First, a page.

Last night, I was reading Surrealizations: The Gospel According To Chicken* before I went to sleep. That’s always dangerous and liberating, but one question he raised got me to thinking about all of the imaginary home performance questions I’m bombarded with, so today I’ll tackle a few. But first I’ll start with Chicken’s question about his ceiling fan.
Q. I think my fan is not really working. I think it’s found a way to hum and look blurry without actually moving any air. Any suggestions? ~ Chicken
A. Ah, you’ve discovered the first secret to unlocking all the mysteries of home performance: Your house is a sentient being. In building science classes, we always soften this for neophytes by saying that a house is a system, but as you’ve discovered, it’s really much smarter than that.
The reason your fan is doing this is that you must have one of those homes that’s fanatical about energy efficiency and can’t stand seeing its people not turn fans off when they’re not in the room. In response, it’s developed a special mode to give the fan the appearance of running while using only 7.3% as much energy as it does in its air-moving mode. Most people don’t notice, but clearly you’re one smart cookie.
Also, it sounds like you may have become codependent with your home, and the only way to solve the problem is to take the power back. Yes, you’re going to have to be Dave to your home’s HAL9000 and abort the program causing the problems. The secret is to find your home’s CTRL-ALT-DEL keys, which, oddly, almost no one knows about. Once you find them, you’ll have the power to make your home do whatever you want.
Q. When I dry clothes in my dryer, it sends a lot of heat outside. Can I take the vent off the back and use it to heat my house in winter? ~ Yonloppo Cygnalicus
A. Yes, and in fact, this is a really good idea for more reasons than you think. With airtight homes and modern fabrics, the average size ball of lint in a person’s belly button is only 63% as large as it was in a typical 1960s ranch home and only 11/23rds as large as the belly button lint that grew in people who lived in split-level homes in 1974. (Naturally, these numbers apply only to people with innies. If you have an outie, you’ll have to find the outiness correction factor.)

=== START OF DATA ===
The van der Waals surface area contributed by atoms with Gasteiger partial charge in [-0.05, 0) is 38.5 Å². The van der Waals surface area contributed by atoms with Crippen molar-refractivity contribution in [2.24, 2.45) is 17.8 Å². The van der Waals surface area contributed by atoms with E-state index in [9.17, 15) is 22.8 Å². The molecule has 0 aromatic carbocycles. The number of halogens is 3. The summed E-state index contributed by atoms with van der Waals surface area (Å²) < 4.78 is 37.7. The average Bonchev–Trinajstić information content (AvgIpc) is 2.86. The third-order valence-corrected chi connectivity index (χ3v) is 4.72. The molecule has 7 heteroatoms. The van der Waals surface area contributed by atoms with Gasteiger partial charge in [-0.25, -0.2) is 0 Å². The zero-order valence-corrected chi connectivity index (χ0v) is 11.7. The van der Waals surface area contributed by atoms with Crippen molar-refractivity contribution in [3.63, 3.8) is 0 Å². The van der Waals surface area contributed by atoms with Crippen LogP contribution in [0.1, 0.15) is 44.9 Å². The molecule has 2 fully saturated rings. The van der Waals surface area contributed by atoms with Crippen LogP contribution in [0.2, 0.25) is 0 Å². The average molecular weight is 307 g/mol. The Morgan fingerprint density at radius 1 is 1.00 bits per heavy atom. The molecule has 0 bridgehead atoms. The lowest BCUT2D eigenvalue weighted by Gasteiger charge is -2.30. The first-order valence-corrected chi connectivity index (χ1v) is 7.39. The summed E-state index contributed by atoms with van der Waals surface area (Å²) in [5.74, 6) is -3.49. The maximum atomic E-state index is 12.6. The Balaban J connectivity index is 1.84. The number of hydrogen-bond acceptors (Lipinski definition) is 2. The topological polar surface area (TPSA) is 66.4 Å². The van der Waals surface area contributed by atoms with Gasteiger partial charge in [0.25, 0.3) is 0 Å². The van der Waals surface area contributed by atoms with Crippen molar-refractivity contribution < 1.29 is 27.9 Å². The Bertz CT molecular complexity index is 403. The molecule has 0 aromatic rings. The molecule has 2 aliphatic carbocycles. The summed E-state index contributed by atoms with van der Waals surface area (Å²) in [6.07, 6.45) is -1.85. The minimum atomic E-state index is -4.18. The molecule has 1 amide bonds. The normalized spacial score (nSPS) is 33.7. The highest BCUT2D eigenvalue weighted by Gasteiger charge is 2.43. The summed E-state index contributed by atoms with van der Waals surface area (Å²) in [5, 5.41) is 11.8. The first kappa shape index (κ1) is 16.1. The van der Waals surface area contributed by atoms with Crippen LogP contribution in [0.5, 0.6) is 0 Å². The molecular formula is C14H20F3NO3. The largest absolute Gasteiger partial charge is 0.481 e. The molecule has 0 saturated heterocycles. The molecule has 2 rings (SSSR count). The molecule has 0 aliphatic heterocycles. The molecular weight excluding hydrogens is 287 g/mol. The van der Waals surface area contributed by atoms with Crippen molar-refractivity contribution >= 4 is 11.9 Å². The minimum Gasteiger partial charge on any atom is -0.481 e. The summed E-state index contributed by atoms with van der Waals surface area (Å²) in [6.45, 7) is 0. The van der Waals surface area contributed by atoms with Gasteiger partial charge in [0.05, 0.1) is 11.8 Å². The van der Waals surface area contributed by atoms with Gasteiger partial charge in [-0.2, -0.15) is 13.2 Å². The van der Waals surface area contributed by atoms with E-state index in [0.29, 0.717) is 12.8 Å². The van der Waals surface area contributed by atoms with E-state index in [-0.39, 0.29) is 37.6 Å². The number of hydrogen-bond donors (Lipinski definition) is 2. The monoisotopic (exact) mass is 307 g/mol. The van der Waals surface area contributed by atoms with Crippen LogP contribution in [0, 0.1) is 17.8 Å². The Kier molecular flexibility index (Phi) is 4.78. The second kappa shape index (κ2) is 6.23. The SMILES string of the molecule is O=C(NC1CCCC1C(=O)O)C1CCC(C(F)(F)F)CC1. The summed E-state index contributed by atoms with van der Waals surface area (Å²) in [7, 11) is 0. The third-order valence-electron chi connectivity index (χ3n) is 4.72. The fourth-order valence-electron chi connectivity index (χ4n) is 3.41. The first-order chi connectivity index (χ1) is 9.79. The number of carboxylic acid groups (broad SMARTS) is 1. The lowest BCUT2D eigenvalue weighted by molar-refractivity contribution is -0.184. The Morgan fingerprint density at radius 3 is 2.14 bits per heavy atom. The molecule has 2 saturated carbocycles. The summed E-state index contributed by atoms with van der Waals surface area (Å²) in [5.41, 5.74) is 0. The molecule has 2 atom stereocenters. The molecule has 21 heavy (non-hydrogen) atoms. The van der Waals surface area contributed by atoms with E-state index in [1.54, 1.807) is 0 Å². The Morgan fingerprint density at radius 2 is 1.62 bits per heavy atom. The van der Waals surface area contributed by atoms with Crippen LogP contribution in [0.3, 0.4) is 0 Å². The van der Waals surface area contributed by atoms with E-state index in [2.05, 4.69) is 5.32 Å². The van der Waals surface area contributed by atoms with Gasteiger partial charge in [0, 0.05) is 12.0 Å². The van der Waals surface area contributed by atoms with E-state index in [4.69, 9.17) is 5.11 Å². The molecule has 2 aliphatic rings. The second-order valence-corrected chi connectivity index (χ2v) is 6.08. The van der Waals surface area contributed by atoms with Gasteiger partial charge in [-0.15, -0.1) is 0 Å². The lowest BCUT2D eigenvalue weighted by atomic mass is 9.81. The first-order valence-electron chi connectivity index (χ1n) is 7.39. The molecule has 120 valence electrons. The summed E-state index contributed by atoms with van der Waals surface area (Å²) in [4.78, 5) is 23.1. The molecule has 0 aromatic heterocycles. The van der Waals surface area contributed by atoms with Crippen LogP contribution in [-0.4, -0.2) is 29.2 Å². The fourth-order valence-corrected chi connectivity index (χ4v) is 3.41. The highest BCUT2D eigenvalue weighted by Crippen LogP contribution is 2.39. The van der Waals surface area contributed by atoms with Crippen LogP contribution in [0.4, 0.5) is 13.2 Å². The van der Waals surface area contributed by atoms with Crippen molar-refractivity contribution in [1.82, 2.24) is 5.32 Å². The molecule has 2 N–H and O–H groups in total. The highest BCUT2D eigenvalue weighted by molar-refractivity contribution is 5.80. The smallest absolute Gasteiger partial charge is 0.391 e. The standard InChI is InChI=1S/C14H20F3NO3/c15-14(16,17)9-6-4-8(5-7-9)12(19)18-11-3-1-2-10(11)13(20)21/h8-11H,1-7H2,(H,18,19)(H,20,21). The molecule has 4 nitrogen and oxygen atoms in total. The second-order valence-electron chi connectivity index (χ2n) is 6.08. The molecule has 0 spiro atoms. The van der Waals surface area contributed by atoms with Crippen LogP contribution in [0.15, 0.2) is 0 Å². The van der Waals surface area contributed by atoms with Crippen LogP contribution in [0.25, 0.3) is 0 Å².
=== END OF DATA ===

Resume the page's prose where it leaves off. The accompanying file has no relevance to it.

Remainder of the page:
By diverting the dryer exhaust into your home, you’ll find your belly button lint growing to impressive sizes, and if you really focus on nurturing it, you may even be able to challenge the record in the Guinness Book of World Records, which I believe is just shy of 7 kilograms.
Q. I had a new roof put on my house recently and the roofing company convinced me that I could save money by not putting shingles on. They put the black tar paper up there and then sprinkled it with glue and coarse sand. Will this work? ~ El Cheapo in Chicago
A. I frequently solve a similar problem the same way. Occasionally, I realize as I’m driving to work that I forgot to put my clothes on. So I draw a pattern on my T-shirt and underwear and everyone thinks I’m wearing chain mail. I keep a black marker in my car just for this purpose. It’s a great way to be able to get work done, too. No one ever messes with a person wearing chain mail.
Q. Beep Beeeep Be-Beep Beep Beeeeep Beep. Beeep Beeeeep Be-Be-Beep Beep. ~ Harpo [Translation: Back at Huxley College, we used to burn books to stay warm. What’s the BTU content of an e-book?]
A. First, I assume you’re really asking about the e-book and not the e-reader. If it’s e-readers you want to burn, you won’t get nearly as much heat as burning the actual e-book. They’re mainly glass and plastic, so if you burn them you’ll get approximately 138,772 BTU per gallon reduced by a factor corresponding to the ratio of the flammable plastic material to the nonflammable glass and metal.
To burn the actual e-book, you’ll need to extract the electrons of said book from your e-reader. There’s an app for that, of course, but it’s not very efficient so your overall BTUs will be greatly reduced. What I suggest is to connect a Turbo-Thermo-Encabulator Max to your e-reader through the audio jack. This device overcomes the Coulomb repulsion of electrons, allowing you to accumulate them at much higher densities for burning. In fact, we used one at the Apossumocalypse party to celebrate the new year and the beginning of the post-non-apocalyptic world.
That brings up an important point: It’s best to burn e-books outside. If you burn them inside, I recommend installing a ventilation system capable of ventilating at 3750 times the ASHRAE 62.2 level, but certainly no less than 200 air changes per second. When you go to Home Depot or Lowe’s to buy this type of system, make sure you talk to one of guys at the pro desk and tell them you’re looking for a ‘home hyper-ventilating unit.’ They keep them out back in a special shed because not many people know about them. While you’re there, you can ask them for the cable to connect your Turbo-Thermo-Encabulator Max to the audio jack of your e-reader, but you may have to go to Best Buy for that.
*Remember those instructional novelettes (e.g., “How to Bury Yourself in the Ground Up to Your Neck”) I mentioned at the end of my article on the Turbo-Thermo-Encabulator Max? They’re from this book by Chicken.
Photo of Salvador Dali with chicken by Ben Sutherland from flickr.com, used under a Creative Commons license.